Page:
Slide over Jane, the Bronte Gang is coming to town
The town in question being Hollywood, of course. After two decades of worrying poor Jane Austen like a dog with a rag doll, the movie business is set to rediscover the Bronte sisters.
As USA Today reports, productions are gearing up for new versions of Charlotte Bronte’s Jane Eyre and Emily Bronte’s Wuthering Heights, both scheduled for release next year. Also in the works: a biopic of the three writing Bronte sibs (Emily, Charlotte and baby sis, Anne, who wrote Agnes Grey and died at 29 of tuburculosis).
Of course, the Brontes never quite went away, as we’ll see in a moment, but first a brief tribute to the film career of Jane Austen (who probably isn’t really retiring, either).
For many years now, Hollywood has been absolutely obsessed with the work of Jane Austen, adapting it more or less faithfully (the much-loved 1995 British miniseries Pride & Prejudice starring Colin Firth as a memorable Mr. Darcy and the much paler 2005 theatrical version with Keira Knightly as an utterly forgettable Elizabeth Bennet).
There have also been some fanciful translations, beginning with Clueless, Amy Heckerling’s charming 1995 update of Emma in Beverly Hills. Becoming Jane (2007), drawn not from a novel but from Austen’s letters, stars Anne Hathaway as the author herself and is much admired in some quarters.
Indeed, many decent adaptations can be found.
Two lesser-knowns are my favorites, and
I recommend them highly: the excellent 1995 Persuasian, starring Amanda Root and Ciaran Hinds, which strikes me as authentic in its tense restraint; and 1999’s Mansfield Park, in which writer-director Patricia Rozema nimbly combines Austen’s novel with bits of Austen’s bio to create an altogether new work. Frances O’Connor plays a feisty Fanny Price, too.
But don’t take my word for it: Here’s the estimable Roger Ebert on Persuasion and Mansfield Park. And for Janeites for whom Bronte fare will not suffice, take heart: Aisha, a Bollywood version of Emma set in modern-day Dehli, is schedule for Indian release in August, while From Prada to Nada, “a loose adaptation of Sense and Sensibility” set in modern Latino L.A., according to the Jane Austen Society of North America, started filming last November.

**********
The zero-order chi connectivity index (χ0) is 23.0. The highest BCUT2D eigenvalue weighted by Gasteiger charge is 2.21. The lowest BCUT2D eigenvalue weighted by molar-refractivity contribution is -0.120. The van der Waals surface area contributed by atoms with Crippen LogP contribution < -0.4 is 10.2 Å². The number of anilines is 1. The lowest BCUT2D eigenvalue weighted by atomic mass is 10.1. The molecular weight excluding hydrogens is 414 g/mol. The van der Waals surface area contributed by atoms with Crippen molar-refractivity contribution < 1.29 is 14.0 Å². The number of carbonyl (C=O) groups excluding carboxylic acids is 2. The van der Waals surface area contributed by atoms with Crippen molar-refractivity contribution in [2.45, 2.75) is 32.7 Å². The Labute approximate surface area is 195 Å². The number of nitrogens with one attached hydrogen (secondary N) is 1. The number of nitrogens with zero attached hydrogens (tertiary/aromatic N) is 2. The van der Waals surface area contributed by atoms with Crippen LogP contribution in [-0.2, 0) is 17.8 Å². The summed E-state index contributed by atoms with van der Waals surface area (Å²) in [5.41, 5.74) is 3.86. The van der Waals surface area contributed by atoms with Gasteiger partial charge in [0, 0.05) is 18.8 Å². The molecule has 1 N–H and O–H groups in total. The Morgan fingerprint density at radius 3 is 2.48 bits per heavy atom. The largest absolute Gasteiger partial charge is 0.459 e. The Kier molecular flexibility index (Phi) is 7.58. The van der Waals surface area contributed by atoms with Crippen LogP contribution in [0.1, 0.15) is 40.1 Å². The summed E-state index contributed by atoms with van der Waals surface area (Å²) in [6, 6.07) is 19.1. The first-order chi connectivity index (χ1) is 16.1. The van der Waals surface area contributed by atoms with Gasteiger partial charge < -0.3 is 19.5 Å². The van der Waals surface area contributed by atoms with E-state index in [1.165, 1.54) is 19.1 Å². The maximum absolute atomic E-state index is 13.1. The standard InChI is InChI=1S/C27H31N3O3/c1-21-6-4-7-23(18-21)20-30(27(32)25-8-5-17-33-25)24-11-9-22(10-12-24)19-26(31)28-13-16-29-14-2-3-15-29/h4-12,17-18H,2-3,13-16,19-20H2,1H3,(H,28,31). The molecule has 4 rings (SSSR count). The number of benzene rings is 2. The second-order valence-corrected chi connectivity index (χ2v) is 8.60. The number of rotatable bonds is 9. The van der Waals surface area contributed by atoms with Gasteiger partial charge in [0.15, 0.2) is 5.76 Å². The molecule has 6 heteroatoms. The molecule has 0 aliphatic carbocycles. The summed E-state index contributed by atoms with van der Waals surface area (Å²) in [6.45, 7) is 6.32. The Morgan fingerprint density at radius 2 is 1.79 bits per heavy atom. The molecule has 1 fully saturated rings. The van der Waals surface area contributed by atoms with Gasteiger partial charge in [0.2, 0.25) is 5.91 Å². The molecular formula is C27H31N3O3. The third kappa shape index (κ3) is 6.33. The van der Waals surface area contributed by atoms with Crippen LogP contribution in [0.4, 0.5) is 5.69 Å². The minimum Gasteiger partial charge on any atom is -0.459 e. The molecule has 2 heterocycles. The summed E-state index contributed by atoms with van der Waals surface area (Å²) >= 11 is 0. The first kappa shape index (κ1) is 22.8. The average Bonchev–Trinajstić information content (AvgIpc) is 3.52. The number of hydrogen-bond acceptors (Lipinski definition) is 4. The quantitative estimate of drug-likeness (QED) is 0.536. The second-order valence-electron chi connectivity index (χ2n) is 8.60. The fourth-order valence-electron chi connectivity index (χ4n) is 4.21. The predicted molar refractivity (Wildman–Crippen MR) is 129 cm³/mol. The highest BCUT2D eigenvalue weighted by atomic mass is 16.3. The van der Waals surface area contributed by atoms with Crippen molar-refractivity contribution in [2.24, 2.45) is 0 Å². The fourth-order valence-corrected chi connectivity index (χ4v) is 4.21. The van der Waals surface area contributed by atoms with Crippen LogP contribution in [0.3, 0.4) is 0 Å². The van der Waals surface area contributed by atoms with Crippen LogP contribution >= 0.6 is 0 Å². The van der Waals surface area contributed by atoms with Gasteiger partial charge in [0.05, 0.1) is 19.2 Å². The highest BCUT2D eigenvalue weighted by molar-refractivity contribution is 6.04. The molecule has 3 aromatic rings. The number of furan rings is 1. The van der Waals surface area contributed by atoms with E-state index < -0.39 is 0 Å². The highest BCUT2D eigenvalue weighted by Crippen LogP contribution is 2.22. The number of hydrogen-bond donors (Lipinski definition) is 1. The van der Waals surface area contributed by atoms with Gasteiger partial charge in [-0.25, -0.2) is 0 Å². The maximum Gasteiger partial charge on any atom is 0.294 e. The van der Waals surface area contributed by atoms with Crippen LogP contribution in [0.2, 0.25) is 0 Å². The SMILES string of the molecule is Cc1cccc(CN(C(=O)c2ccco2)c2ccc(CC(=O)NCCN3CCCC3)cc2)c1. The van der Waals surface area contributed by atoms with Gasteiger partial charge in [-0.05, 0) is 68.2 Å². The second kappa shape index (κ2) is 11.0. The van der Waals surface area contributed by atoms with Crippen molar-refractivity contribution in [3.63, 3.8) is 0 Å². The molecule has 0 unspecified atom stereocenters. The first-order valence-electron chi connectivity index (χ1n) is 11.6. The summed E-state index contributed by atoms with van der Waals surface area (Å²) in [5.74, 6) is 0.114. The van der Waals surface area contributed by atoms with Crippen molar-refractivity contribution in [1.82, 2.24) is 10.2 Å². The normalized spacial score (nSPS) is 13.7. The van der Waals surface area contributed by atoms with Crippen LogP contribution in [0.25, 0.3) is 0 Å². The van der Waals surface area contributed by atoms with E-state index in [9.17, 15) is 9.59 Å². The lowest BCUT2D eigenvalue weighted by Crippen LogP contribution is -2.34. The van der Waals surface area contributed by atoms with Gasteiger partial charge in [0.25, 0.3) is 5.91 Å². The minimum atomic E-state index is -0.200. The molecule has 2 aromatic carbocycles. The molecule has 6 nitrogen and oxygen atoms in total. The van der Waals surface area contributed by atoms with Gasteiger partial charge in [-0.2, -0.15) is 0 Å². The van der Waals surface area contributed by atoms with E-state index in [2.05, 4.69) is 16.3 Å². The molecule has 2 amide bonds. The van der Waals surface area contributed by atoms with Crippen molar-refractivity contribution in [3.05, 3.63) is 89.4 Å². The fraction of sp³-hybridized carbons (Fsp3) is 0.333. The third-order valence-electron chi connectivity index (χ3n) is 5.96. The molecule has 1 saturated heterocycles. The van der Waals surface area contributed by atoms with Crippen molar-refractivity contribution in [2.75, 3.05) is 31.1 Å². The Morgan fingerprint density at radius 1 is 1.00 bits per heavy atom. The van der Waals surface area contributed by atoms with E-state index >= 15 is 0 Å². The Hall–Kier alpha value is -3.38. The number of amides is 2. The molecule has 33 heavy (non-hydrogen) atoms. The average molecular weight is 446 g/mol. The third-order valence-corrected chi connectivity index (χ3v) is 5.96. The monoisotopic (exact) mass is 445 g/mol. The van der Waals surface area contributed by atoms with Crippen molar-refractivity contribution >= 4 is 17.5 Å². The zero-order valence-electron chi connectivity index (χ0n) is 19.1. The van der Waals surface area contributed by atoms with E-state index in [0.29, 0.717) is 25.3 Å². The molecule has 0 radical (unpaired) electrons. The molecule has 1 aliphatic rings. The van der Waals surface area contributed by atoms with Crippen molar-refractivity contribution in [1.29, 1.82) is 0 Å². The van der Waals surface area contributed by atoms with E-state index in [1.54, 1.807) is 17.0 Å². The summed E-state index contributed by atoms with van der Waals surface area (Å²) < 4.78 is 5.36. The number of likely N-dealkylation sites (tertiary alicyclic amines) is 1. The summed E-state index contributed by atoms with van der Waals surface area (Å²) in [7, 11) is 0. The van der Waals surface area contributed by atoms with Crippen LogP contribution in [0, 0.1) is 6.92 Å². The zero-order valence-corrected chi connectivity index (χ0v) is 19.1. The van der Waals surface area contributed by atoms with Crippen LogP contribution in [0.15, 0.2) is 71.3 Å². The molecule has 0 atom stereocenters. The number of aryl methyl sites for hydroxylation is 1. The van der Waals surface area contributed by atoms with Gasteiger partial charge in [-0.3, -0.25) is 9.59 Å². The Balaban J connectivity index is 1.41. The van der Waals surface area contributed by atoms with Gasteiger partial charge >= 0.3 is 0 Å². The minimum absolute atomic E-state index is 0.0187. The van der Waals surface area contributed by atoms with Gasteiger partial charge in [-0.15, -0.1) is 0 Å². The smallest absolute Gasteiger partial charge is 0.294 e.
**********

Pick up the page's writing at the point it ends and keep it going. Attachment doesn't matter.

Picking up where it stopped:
So goodbye, Jane: How can we miss you if you never go away?
While the Brontes have not enjoyed an Austenian vogue of late, they never fell completely out of fashion either.
Most critics still revere the 1939 Wuthering Heights, directed by William Wyler with a luminous Merle Oberon as Cathy. But I find it intolerably melodramatic, and isn’t Lawrence Olivier’s Heathcliff both hammy and prissy? The innumerable additional versions include turns by Ralph Fiennes and Juliet Binoche (1992), Timothy Dalton and Anna Calder-Marshall (1970), Angela Scoular and Ian McShane (1967), and, proving my point that Emily has always been with us, Tom Hardy and Charlotte Riley (2009).
Andrea Arnold, wisely searching for young lesser-knowns for her new the new Heights, has cast Kaya Scoladario as Cathy. Heathcliff has not yet been announced.
Versions of Jane Eyre are likewise beyond counting. The classic is the 1944, with Orson Welles as Rochester and the divine Joan Fontaine as Jane, but also notable: Franco Zefferelli’s 1996 version, with William Hurt and Charlotte Gainsbourgh; a 1983 take with Zelah Clarke and Timothy Dalton (who knew James Bond got around so much?); a 1973 version with George C. Scott and Susannah York; and most recently a 2006 TV miniseries with Ruth Wilson and Toby Stephens.
Director Cary Fukunaga has cast Australian actress Mia Wasikowski (Alice in Wonderfuland) as Jane and Michael Fassbinder (Inglourious Basterds) as Rochester. I can’t help but object to most of the lovely actresses who have ever played Jane — she’s supposed to be “plain,” after all.
Before leaving the subject, I must mention Jean Rhys’ brilliant, beautiful novel, Wide Sargasso Sea, which tells the story of the mad first wife in the attic and makes of Rochester something close to a villain. A sexy and powerful film version, starring Karina Lombard as a gorgeous and wounded Antoinette Cosway and Nathanial Parker as a ruthless and entitled Rochester, came out in 1993. I recommend it highly.
Let the debate begin: Can the Bronte’s supplant dear Jane in the hearts of moviegoers? And does anyone agree with me when I say Wide Sargasso Sea is better than Jane Eyre?